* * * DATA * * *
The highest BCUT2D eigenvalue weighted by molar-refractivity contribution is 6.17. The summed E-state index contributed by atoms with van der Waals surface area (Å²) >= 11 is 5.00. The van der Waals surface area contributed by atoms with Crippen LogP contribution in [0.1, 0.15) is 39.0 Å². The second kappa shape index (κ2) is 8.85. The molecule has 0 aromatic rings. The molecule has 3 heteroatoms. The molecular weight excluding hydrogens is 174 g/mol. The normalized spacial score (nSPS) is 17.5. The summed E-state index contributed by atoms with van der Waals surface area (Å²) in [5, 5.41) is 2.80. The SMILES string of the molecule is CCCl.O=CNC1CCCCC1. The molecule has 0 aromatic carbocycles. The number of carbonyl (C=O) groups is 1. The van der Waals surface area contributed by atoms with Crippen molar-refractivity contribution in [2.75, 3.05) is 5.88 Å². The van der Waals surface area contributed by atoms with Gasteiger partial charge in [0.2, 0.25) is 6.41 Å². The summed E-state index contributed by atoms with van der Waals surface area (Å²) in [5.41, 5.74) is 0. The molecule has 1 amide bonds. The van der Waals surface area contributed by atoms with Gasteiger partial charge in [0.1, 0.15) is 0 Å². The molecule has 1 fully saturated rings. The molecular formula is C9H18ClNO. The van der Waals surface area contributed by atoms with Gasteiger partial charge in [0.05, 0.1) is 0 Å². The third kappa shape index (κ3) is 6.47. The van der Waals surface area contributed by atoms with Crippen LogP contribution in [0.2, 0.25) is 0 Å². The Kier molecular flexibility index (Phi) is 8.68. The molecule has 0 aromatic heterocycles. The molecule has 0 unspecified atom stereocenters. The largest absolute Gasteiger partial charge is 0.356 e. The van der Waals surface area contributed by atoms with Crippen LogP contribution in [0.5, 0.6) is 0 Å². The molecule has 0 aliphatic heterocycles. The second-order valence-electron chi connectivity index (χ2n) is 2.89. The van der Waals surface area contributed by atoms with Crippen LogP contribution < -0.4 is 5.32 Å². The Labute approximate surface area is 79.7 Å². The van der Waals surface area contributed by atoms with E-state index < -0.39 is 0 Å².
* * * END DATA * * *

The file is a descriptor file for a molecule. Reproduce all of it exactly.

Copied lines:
The highest BCUT2D eigenvalue weighted by molar-refractivity contribution is 6.17. The summed E-state index contributed by atoms with van der Waals surface area (Å²) >= 11 is 5.00. The van der Waals surface area contributed by atoms with Crippen LogP contribution in [0.1, 0.15) is 39.0 Å². The second kappa shape index (κ2) is 8.85. The molecule has 0 aromatic rings. The molecule has 3 heteroatoms. The molecular weight excluding hydrogens is 174 g/mol. The normalized spacial score (nSPS) is 17.5. The summed E-state index contributed by atoms with van der Waals surface area (Å²) in [5, 5.41) is 2.80. The SMILES string of the molecule is CCCl.O=CNC1CCCCC1. The molecule has 0 aromatic carbocycles. The number of carbonyl (C=O) groups is 1. The van der Waals surface area contributed by atoms with Crippen molar-refractivity contribution in [2.75, 3.05) is 5.88 Å². The van der Waals surface area contributed by atoms with Gasteiger partial charge in [0.2, 0.25) is 6.41 Å². The summed E-state index contributed by atoms with van der Waals surface area (Å²) in [5.41, 5.74) is 0. The molecule has 1 amide bonds. The van der Waals surface area contributed by atoms with Gasteiger partial charge in [0.1, 0.15) is 0 Å². The molecule has 1 fully saturated rings. The molecular formula is C9H18ClNO. The van der Waals surface area contributed by atoms with Gasteiger partial charge in [0.05, 0.1) is 0 Å². The third kappa shape index (κ3) is 6.47. The van der Waals surface area contributed by atoms with Crippen LogP contribution in [0.2, 0.25) is 0 Å². The Kier molecular flexibility index (Phi) is 8.68. The molecule has 0 aromatic heterocycles. The molecule has 0 unspecified atom stereocenters. The largest absolute Gasteiger partial charge is 0.356 e. The van der Waals surface area contributed by atoms with Crippen LogP contribution in [0.5, 0.6) is 0 Å². The molecule has 0 aliphatic heterocycles. The second-order valence-electron chi connectivity index (χ2n) is 2.89. The van der Waals surface area contributed by atoms with Crippen LogP contribution < -0.4 is 5.32 Å². The Labute approximate surface area is 79.7 Å². The van der Waals surface area contributed by atoms with E-state index < -0.39 is 0 Å².